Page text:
Legislators drawing lines over teacher pay, school funding

Democrats want to accelerate additions to school support while Republicans raise the possibility of making no budget changes this year.
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Sen. Andy Hill's new bill attempts to help the state's homeless and soothe ruffled feathers in Olympia.

Democrats want to accelerate additions to school support while Republicans raise the possibility of making no budget changes this year.

Despite uncertain prospects, Democrats on Wednesday introduced bills to raise pay for teachers.

Under one proposal, the state would sharply increase its allocation for the beginning annual salary of a rookie teacher, to $52,074 a year. Another bill would restore cost-of-living increases to teachers.

Rep, Chris Reykdal, D-Olympia, introduced the teachers' minimum salary bill, while Rep. Sam Hunt, D-Olympia, sponsored the cost-of-living-increase bill. Meanwhile, Rep. Mike Sells, D-Everett, introduced a bill Wednesday to require a minimum wage of $15 an hour for non-teaching school employees. The Senate Democrats recently introduced a bill similar to Hunt's legislation.

Currently, the state allocates $34,048 a year to a beginning teacher with a bachelor's degree and no experience. Then individual school districts negotiate with their individual unions on how much local money would go to each teacher on top of the state allocation. The state allocations actually follow sliding scales that increase with a teacher's years of experience and extra education.

The language in Reykdal's bill suggests that a compensation task force's analysis showed that Washington's teachers earn roughly $15,000 less than comparable jobs in the non-education world. His bill raises the state allocation for a rookie teacher by about $18,000, but any additional pay would still be up to each district's school board and union.

Gov. Jay Inslee had earlier suggested restoring an annual teachers' cost-of-living increase beginning in the 2014-2015 school year. Washington's voters passed an initiative several years ago to require that cost-of-living increases be given to teachers annually based on a formula using inflation. However, recent legislatures, led entirely or in part by Democrats, has routinely suspended that cost-of-living raise for the past few years as a budget-balancing measure.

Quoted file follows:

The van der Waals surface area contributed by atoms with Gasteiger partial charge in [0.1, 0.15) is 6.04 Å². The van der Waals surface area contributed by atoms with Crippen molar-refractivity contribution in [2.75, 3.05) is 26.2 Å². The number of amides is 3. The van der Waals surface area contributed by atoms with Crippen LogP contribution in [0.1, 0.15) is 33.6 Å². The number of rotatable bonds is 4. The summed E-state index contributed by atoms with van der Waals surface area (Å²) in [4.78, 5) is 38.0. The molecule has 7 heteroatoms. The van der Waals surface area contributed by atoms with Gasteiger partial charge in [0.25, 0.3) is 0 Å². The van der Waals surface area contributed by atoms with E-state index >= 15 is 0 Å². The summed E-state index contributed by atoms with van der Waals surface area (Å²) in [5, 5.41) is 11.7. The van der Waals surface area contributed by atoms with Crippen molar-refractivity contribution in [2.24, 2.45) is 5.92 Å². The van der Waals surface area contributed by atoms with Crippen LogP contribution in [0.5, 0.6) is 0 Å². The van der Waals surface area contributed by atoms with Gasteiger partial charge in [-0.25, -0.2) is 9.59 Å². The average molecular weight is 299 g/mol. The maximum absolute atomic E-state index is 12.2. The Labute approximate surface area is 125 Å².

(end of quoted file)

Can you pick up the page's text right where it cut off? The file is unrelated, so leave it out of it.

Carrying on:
Inslee has called for $200 million in extra appropriations this session to pay for the cost-of-living increase and to help the state meet goals set by the Washington Supreme Court to fix student-teacher ratios and other facets by mid-2019. The rough split of the $200 million is estimated at $50 million for the cost-of-living increases and the rest for the Supreme Court-mandated improvements. The Supreme Court recently said the state is financially behind on meeting the obligations of the court's 2012 ruling and has given the Legislature until April 30 to present a catch-up plan.

At a Wednesday press conference, Republican House and Senate leaders said they have not seen Wednesday's Democratic House bills, including the one to raise minimum teachers' salaries, and could not comment on them.

When asked, Republican House and Senate leaders would not say whether they would support oppose cost-of-living increases for teachers, a proposal that has been in play for a couple weeks. However, those leaders appeared very cool to the idea of tackling cost-of-living increases this session. Sen. Bruce Dammeier, R-Puyallup, said the overall school funding system must be reformed to trim the share that local school districts bear.  Dammeier and Sen. Andy Hill, R-Redmond and chairman of the Senate Ways & Means Committee, said these education funding issues are too complex to resolve in the current 60-day session.

Also, Hill said there is a possibility that the Senate will offer no supplemental 2014-2015 budget this session, which could have major implications for Inslee's $200 million education proposal.  Hill said any Republican decision on a supplemental budget will probably be made in a couple weeks. This year, the Senate — dominated by a coalition of 24 Republicans and two Democrats — is supposed to unveil the first proposed supplemental budget in the Legislature, while the Democratic-controlled House will follow in week or so. This order alternates each year. Supplemental budgets normally make course corrections and tackle unexpected expenses in the year after the biennial budget is approved. The last biennial budget was passed in 2013 for 2013-2015.

Inslee and legislative Democrats contend that a supplemental budget is needed. So conceivably, a scenarios could surface of Republicans wanting no supplemental budget, and Democrats having to fight to get one — and more funding for schools and teachers.


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About the Authors & Contributors

John Stang

John Stang

John Stang is a freelance writer who often covers state government and the environment. He can be reached on email at johnstang_8@hotmail.com and on Twitter at @johnstang_8